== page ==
If you lie about your qualifications on WhatsApp or LinkedIn, you could end up in jail

South Africa’s new laws around qualification fraud apply not only to CVs but also other platforms.

This is according to Gillian Lumb, a director at law firm Cliffe Dekker Hofmeyr, who said that the broad manner of the National Qualifications Framework Amendment Act could include fraudulent misrepresentations on social media platforms such as Facebook and LinkedIn.

“Section 32 B (3) of the act provides that a person is guilty of an offence, if such person falsely or fraudulently claims to be holding a qualification or part-qualification registered on the NQF or awarded by an education institution, skills development provider, QC or obtained from a lawfully recognised foreign institution,” she said.

In terms of section 32 B (6), any person convicted of an offence is liable to a fine or to imprisonment for a period not exceeding five years, or to both a fine and imprisonment, said Lumb.

“The amendments mean that fraudulently misrepresenting one’s qualifications or part-qualifications can have very serious consequences, over and above the possibility of being dismissed for misrepresentation and/or dishonesty,” said Lumb.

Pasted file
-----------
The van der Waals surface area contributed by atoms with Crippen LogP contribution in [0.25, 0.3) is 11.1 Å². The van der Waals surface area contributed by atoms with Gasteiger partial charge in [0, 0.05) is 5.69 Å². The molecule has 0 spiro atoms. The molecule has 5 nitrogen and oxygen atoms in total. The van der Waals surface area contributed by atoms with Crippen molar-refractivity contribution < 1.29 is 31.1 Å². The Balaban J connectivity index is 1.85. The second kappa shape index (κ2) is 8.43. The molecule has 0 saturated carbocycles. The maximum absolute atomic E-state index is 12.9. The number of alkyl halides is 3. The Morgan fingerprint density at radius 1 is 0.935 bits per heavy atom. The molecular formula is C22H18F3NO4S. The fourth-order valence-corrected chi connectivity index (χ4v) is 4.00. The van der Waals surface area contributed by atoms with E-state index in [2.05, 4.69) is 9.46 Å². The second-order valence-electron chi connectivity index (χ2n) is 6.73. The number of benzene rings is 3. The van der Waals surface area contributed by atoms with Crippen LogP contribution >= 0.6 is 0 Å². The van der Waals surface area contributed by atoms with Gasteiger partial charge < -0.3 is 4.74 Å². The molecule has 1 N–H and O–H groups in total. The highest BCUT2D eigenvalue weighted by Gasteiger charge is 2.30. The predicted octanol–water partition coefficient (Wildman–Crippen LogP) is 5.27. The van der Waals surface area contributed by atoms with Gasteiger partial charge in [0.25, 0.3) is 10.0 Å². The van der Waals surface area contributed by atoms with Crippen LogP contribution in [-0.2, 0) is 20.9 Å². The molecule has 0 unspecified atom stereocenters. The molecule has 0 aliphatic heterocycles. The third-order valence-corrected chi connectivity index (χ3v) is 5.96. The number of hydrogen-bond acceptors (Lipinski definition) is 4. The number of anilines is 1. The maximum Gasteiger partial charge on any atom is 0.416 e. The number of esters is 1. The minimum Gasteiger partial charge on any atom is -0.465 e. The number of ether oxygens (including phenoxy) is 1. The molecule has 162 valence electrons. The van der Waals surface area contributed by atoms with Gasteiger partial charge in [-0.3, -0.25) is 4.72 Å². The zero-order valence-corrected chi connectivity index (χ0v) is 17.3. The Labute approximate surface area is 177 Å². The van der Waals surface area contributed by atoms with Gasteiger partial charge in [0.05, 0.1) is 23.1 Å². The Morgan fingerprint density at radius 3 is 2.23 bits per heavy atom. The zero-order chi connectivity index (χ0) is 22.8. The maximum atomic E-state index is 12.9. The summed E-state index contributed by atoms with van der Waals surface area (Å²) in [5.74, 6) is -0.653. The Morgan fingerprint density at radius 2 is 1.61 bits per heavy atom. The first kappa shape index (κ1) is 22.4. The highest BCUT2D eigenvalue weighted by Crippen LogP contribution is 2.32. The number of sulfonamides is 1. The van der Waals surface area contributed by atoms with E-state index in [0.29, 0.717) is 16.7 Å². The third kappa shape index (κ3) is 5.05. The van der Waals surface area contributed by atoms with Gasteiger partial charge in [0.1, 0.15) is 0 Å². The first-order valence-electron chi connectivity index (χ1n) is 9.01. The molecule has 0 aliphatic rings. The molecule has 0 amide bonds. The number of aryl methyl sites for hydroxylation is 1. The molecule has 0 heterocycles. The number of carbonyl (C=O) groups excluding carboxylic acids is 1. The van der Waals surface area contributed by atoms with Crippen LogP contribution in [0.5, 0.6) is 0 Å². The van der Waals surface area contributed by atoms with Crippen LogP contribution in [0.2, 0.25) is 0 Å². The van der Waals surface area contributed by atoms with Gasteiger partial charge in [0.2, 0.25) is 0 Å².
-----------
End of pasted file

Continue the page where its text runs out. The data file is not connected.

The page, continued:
President Cyril Ramaphosa signed the National Qualifications Framework Amendment Act into law earlier this month.

The act allows for the South African Qualifications Authority (SAQA) to establish and maintain separate registers for professional designations, misrepresented qualifications and fraudulent qualifications.

In addition to these new registers – which will effectively ‘name and shame’ individuals who had been found to be holding fraudulent qualifications – the act also introduces harsh consequences for those who are caught lying about their achievements.


Read: You can now spend up to 5 years in jail for lying on your CV

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If you lie about your qualifications on WhatsApp or LinkedIn, you could end up in jail